Design Week talks to ODA about rebrand of Relish

Demen­tia well­be­ing brand Rel­ish reveals sen­so­r­i­al” redesign

Our Design Agency has cre­at­ed the new look for Rel­ish (pre­vi­ous­ly Active Minds) which pro­duces games and activ­i­ties for peo­ple liv­ing with dementia.

Lon­don-based stu­dio Our Design Agency (ODA) has rebrand­ed Rel­ish, with an iden­ti­ty that hopes to engage the feel­ings of peo­ple liv­ing with dementia.

The work includes a new name for the com­pa­ny (pre­vi­ous­ly Active Minds) as well as a visu­al iden­ti­ty that rolls out across Relish’s web­site, social media, app, prod­ucts and packaging.

Estab­lished in 2010, Rel­ish cre­ates prod­ucts in col­lab­o­ra­tion with patients and car­ers which aim to improve the well­be­ing of peo­ple who live with demen­tia and their loved ones.

The company’s prod­ucts, which include themed puz­zles and paint sets, are sold inter­na­tion­al­ly and have so far been bought by over half a mil­lion people.

Why shouldn’t a range of prod­ucts pri­mar­i­ly for peo­ple with demen­tia not look stylish?”

In the UK, there are approx­i­mate­ly 850,000 peo­ple liv­ing with demen­tia and an esti­mat­ed 54 mil­lion world­wide, accord­ing to ODA. One ambi­tion for the new brand­ing was to reach these inter­na­tion­al mar­kets, the studio’s cre­ative strate­gist Sarah West­wood says, in par­tic­u­lar the size­able Amer­i­can audience.

While Rel­ish used to deal pri­mar­i­ly with care homes, anther aim is to reach peo­ple at a direct-to-con­sumer lev­el online and in retail spaces, accord­ing to Westwood.

This meant that the new brand­ing had to com­mu­ni­cate infor­ma­tion that might not be as instinc­tive to peo­ple not work­ing in the health­care sector.

The brand­ing was func­tion­al in a care home set­ting but it wasn’t suf­fi­cient to take them to the lev­el of a well-known con­sumer brand,” she adds.

Accord­ing to West­wood, one of the ear­li­est ques­tions that drove the project was Why shouldn’t a range of prod­ucts pri­mar­i­ly for peo­ple with demen­tia not look stylish?”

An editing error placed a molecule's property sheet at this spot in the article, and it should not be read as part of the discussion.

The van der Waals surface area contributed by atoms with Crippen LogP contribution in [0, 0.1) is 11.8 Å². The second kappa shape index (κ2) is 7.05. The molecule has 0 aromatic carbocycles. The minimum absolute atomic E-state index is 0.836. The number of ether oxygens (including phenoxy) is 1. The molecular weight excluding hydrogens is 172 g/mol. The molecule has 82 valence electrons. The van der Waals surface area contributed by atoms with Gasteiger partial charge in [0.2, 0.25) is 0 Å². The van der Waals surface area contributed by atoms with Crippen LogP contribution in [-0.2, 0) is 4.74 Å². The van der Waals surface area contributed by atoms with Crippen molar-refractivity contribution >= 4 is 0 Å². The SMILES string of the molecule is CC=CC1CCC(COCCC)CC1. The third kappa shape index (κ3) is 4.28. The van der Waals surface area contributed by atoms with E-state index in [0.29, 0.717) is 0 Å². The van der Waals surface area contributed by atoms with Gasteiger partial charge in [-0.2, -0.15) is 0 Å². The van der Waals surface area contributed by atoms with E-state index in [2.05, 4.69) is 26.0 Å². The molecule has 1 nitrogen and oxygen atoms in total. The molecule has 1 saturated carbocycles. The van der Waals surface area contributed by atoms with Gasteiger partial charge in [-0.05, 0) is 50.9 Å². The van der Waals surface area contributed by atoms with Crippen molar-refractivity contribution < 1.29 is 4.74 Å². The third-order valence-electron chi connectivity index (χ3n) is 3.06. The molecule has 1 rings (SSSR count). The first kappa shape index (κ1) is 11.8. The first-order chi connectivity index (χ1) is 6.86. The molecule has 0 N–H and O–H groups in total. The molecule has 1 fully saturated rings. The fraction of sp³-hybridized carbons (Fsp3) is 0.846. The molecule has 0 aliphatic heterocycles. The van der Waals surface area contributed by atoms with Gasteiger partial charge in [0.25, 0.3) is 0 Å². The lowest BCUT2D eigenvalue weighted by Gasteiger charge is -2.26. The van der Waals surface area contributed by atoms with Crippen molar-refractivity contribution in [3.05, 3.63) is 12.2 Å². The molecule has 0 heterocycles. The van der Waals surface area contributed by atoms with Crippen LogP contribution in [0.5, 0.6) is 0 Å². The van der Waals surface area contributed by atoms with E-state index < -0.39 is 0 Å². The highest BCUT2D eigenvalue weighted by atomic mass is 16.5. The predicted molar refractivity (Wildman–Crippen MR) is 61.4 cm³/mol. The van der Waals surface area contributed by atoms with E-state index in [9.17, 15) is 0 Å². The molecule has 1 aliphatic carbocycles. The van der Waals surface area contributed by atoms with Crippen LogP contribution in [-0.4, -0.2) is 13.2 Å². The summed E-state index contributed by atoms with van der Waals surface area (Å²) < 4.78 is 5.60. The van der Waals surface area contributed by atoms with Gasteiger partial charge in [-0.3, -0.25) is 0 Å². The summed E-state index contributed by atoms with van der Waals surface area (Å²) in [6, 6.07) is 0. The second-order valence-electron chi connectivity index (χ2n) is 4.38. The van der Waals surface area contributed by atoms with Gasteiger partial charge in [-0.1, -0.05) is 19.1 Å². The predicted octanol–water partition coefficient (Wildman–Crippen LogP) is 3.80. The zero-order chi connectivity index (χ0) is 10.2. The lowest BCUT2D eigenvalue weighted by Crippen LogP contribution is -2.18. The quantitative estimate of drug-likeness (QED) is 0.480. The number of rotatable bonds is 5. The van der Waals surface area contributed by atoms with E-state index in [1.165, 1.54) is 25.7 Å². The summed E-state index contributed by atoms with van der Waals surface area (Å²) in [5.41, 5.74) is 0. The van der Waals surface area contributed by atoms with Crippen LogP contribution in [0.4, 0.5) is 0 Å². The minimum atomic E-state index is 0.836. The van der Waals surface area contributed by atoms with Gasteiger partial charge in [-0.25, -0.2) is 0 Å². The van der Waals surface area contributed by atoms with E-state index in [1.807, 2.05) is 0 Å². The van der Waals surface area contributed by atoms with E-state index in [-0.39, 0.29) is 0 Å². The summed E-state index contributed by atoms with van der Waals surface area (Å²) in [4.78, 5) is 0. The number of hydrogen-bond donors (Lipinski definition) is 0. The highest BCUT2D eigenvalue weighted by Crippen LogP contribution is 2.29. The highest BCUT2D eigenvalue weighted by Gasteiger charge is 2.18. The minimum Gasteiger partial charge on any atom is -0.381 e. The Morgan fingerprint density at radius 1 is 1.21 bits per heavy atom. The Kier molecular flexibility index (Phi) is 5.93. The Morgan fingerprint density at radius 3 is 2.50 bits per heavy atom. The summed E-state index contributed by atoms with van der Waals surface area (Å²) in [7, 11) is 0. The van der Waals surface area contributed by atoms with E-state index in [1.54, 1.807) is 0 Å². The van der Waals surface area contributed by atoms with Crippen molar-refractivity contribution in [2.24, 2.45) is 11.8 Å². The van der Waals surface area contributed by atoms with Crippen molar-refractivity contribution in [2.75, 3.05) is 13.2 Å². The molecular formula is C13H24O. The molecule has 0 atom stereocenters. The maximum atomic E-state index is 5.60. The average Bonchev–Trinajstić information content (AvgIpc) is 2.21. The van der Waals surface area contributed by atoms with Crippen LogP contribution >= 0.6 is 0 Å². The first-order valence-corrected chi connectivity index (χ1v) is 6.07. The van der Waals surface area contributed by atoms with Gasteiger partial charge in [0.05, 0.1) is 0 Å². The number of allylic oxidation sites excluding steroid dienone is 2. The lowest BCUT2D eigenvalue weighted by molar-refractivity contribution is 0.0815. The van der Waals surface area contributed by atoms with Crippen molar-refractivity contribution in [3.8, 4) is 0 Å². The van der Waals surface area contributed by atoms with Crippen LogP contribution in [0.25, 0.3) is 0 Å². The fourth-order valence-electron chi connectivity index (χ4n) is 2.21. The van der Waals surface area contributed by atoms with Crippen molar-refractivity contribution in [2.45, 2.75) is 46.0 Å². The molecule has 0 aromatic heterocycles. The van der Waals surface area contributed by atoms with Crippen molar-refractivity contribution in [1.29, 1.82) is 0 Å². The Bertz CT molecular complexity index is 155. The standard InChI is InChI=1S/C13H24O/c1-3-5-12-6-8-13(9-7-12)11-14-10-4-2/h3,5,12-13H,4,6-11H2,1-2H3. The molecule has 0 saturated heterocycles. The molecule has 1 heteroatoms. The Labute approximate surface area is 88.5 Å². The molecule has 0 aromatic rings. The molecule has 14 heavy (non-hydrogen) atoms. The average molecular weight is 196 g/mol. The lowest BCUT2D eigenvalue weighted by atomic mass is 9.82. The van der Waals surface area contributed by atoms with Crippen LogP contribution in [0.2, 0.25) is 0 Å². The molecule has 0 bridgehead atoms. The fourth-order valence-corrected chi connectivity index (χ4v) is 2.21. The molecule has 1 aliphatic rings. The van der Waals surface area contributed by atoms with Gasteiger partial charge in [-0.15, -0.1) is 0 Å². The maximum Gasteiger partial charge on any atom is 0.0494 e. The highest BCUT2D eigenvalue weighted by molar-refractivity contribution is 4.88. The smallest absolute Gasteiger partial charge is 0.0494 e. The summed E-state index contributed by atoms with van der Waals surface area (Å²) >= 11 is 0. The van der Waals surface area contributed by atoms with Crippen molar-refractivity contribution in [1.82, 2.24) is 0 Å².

Refram­ing the nar­ra­tive around dementia

After a peri­od of inter­nal analy­sis, plans for an emo­tion­al” iden­ti­ty were put into place, accord­ing to West­wood. This ties into the company’s back­sto­ry; Relish’s founder orig­i­nal­ly want­ed to cre­ate prod­ucts for his own grand­fa­ther who had been diag­nosed with dementia.

The new name is an attempt to reframe the nar­ra­tive around demen­tia”, she adds. Instead of think­ing of it as the end, it’s about how the brain works dif­fer­ent­ly, and you have to adapt to it.”

Rel­ish was cho­sen for its evoca­tive con­no­ta­tions. We want­ed car­ers to see this and feel pos­i­tive and like the prod­ucts could help them enjoy time with their loved ones,” she says.

A sense of sim­plic­i­ty runs through the iden­ti­ty, ODA cre­ative direc­tor Grant Willis says. The friend­ly and approach­able” low­er­case logo­type is paired with an opti­mistic and joy­ful” colour palette com­pris­ing pale pink, a con­trast­ing green and bright sup­port­ing tones.

While the brand­ing tar­gets car­ers, it also had to appeal to peo­ple liv­ing with demen­tia. The pink tone – which ODA calls straw­ber­ry heart – is inspired by the ther­a­peu­tic use of straw­ber­ries in care homes. It’s a fra­grant and rem­i­nis­cent smell that often helps patients remem­ber a pre­vi­ous time,” Willis says.

Rac­ing green was cho­sen for its tra­di­tion­al asso­ci­a­tion, he adds. Shades such as zesty lemon were picked for their sen­so­r­i­al” qual­i­ties as well.

Cir­cu­lar shapes are used through­out the iden­ti­ty, which aims to rein­force the clar­i­ty of the com­mu­ni­ca­tions, accord­ing to Willis. Dif­fer­ent shapes have been hand-paint­ed to give a hands-on and organ­ic” approach, the design­er adds.

Book­ma­nia from Adobe has been cho­sen as the type­face owing to its easy-to-recog­nise” let­ter­forms, Willis says.

Pack­ag­ing details

Pack­ag­ing was designed with the retail space in mind, Willis says. At every point, we thought: Could I see this on a shelf in John Lewis?’”

A four-stage sys­tem has been designed which helps peo­ple choose the right prod­ucts for a patient’s demen­tia type. This was cre­at­ed in col­lab­o­ra­tion with Rel­ish experts, accord­ing to the design team.

There’s also a set of eight icons which indi­cate what the activ­i­ty is best suit­ed for, from build­ing pride and pur­pose to strength­en­ing connections.

These more pos­i­tive icons are fea­tured on the front of pack­ag­ing while the stage-relat­ed indi­ca­tions are on the reverse.

ODA has also cre­at­ed visu­al and brand­ing guide­lines for each of Relish’s sig­na­ture prod­ucts, such as music-based activ­i­ty box­es to puz­zles. These are in line with the brand’s new sen­so­r­i­al posi­tion­ing, Willis explains.

Paint sets have been giv­en more per­son­al names such as nature-lover in the hope of remind­ing car­ers of what the patients used to be pas­sion­ate about. When you’re look­ing online, you think my dad was a nature lover’ instead of just this is a kit for paint­ing trees’,” he says.

Pack­ag­ing often includes imagery of hands to empha­sise that the prod­ucts aren’t intend­ed for solo use but to fos­ter a sense of con­nec­tion, Willis adds.

Check out the full arti­cle here

11 Feb­ru­ary, 2021 | Hen­ry Wong